Dec 1, 2011 at 8:06 am
MINNEAPOLIS (KNSI, AP) - Hennepin County security employees removed about 30 tents early Thursday that were set up by anti-Wall Street protesters on a government plaza in downtown Minneapolis.
Police removed a handful of tents and took away two protesters. Other protesters stood by yelling at officers with megaphones. Six people were lying down as officers removed tents.
Police also took away protesters' sleeping bags.
Hennepin County Sheriff Rich Stanek told KNSI's "Hot Talk with the Ox" Thursday morning that officers went in around 4 a.m. and dismantled the makeshift encampments.
"The use of tents is not an exercise of First Amendment rights. We didn't make any arrests and there weren't any trespassing (citations) given," Stanek said.
While Stanek said he recognized a majority of the Occupy Minnesota protesters are law-abiding citizens, he said law enforcement will continue to monitor the actions of the group's more militant members.
"There's a certain element of that group that want to continue to defy the county board of commissioners' rules, continue to defy the federal judge's orders and continue to put up tents. And that will not be allowed. We've been very clear about that," Stanek said.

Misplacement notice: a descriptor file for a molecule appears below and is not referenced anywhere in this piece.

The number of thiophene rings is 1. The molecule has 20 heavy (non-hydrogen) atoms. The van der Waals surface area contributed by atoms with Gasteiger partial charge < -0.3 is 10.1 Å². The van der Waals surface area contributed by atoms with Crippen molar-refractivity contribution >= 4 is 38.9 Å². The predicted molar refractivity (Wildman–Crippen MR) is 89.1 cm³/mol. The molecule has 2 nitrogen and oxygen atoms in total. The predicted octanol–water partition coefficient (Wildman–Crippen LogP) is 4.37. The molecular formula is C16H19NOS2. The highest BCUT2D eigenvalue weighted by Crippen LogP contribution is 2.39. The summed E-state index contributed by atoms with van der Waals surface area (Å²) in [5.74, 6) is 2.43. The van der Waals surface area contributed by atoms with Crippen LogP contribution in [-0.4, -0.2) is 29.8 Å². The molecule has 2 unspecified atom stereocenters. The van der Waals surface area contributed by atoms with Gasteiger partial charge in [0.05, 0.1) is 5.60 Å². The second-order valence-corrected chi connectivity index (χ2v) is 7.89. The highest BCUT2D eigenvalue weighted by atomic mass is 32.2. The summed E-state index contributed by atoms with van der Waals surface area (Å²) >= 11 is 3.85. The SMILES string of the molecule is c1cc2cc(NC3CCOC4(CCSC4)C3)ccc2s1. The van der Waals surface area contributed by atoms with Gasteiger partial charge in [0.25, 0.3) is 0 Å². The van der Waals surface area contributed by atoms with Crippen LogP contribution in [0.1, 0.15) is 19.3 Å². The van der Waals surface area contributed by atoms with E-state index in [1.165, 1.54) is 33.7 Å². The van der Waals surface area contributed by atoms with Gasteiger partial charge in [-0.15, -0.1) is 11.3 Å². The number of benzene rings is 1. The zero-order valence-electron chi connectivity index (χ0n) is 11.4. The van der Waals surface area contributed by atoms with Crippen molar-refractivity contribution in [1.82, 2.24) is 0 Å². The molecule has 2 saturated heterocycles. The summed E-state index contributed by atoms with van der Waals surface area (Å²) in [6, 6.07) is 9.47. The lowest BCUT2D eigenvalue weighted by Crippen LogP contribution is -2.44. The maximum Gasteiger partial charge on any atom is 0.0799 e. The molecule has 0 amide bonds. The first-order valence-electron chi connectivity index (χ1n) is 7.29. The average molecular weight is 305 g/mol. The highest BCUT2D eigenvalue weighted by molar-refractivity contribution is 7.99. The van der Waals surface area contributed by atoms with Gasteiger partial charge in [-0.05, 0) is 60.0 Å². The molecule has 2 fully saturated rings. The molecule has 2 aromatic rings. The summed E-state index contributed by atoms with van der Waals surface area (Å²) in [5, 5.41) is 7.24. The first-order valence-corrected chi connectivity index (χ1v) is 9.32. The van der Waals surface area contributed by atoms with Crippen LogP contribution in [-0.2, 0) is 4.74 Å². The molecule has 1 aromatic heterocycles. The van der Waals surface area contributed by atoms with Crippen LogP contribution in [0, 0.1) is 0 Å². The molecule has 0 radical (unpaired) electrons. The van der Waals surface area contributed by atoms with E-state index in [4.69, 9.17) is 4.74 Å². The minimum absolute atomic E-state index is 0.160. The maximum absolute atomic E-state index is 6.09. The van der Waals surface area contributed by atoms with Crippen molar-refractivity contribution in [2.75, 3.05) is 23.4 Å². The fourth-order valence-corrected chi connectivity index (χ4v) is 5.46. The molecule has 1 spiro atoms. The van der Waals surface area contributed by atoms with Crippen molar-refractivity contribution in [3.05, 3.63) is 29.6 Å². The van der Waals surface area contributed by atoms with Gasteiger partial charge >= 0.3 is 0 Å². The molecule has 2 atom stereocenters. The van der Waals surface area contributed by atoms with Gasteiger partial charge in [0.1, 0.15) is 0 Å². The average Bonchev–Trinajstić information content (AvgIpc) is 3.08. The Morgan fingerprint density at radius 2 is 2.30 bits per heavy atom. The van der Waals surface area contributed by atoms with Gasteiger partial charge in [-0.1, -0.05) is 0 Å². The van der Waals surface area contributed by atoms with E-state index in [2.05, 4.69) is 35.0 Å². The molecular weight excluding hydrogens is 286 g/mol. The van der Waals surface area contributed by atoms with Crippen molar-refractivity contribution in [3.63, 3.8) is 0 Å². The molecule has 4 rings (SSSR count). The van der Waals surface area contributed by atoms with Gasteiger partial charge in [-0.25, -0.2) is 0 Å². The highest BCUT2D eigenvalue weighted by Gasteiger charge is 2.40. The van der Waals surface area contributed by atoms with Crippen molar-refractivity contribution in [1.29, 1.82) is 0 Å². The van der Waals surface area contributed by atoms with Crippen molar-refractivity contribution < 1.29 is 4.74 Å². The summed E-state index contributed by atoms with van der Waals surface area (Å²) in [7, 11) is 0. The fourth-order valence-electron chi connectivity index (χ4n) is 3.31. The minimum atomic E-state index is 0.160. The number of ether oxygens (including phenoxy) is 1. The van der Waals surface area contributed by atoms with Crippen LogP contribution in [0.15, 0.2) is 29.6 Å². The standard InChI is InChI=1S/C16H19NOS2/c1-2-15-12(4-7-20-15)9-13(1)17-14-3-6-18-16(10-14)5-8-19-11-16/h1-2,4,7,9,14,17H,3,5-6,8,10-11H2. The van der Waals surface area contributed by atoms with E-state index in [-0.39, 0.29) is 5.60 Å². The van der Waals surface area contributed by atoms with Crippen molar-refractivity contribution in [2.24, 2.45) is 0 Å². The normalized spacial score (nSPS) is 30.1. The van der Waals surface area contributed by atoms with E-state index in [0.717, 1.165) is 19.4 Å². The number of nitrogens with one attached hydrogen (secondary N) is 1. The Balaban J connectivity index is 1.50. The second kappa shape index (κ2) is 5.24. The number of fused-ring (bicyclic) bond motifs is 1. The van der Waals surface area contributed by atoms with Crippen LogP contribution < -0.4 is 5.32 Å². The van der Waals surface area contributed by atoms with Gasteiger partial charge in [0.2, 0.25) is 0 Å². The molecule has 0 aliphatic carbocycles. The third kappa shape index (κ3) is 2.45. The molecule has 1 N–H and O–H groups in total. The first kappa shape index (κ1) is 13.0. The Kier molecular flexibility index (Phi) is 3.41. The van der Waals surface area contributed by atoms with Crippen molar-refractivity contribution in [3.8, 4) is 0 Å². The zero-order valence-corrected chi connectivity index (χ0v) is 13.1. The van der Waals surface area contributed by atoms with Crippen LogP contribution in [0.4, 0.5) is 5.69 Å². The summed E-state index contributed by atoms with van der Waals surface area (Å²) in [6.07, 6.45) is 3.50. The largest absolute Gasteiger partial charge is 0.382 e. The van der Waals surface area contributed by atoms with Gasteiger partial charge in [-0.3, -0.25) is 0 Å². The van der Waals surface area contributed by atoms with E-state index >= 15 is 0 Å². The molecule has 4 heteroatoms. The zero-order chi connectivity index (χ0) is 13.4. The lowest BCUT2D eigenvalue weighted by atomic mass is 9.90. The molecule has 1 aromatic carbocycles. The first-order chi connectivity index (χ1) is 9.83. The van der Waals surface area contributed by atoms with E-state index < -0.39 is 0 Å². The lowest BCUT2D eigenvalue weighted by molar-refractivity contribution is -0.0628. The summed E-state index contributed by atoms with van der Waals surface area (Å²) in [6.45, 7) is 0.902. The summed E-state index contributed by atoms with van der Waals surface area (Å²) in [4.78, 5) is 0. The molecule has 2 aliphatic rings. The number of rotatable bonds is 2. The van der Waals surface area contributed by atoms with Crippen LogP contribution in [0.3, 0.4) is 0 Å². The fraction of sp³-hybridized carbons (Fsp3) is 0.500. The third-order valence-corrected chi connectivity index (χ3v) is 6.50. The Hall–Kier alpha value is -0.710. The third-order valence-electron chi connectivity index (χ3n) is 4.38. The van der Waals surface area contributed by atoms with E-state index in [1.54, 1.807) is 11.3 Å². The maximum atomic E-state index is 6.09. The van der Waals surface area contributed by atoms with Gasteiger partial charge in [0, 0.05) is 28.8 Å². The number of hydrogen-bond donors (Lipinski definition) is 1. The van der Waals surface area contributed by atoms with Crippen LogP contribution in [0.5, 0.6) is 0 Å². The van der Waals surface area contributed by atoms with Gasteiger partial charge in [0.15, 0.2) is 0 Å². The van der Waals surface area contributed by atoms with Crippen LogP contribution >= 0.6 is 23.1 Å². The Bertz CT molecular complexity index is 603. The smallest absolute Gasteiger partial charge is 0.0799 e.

Meanwhile, the cost of Occupy Minnesota policing on agencies like the Hennepin County Sheriff's Department continues to mount, Stanek said.
"This has cost us well over $300,000 over the past several weeks. Last night's actions are no different -- another $15,000 in taxpayer expense. While we appreciate their right to exercise the First Amendment and free speech, everyone has to follow the law," Stanek said.
The protesters had moved about half a block to City Hall after their tents were removed by security officers at the nearby Hennepin County Government Center earlier Thursday.
County security manager Kirk Simmons says the tents were taken down because they violate county rules. Demonstrators started setting up tents outside the Hennepin County Government Center during a rally Wednesday evening.
The American Civil Liberties Union of Minnesota sued the county on behalf of the protesters last week, saying the ban on tents and other restrictions violated their constitutional rights. But a federal judge ruled that the county has the right to restrict tents and sleeping on the plaza.
The protesters have occupied the plaza since early October.
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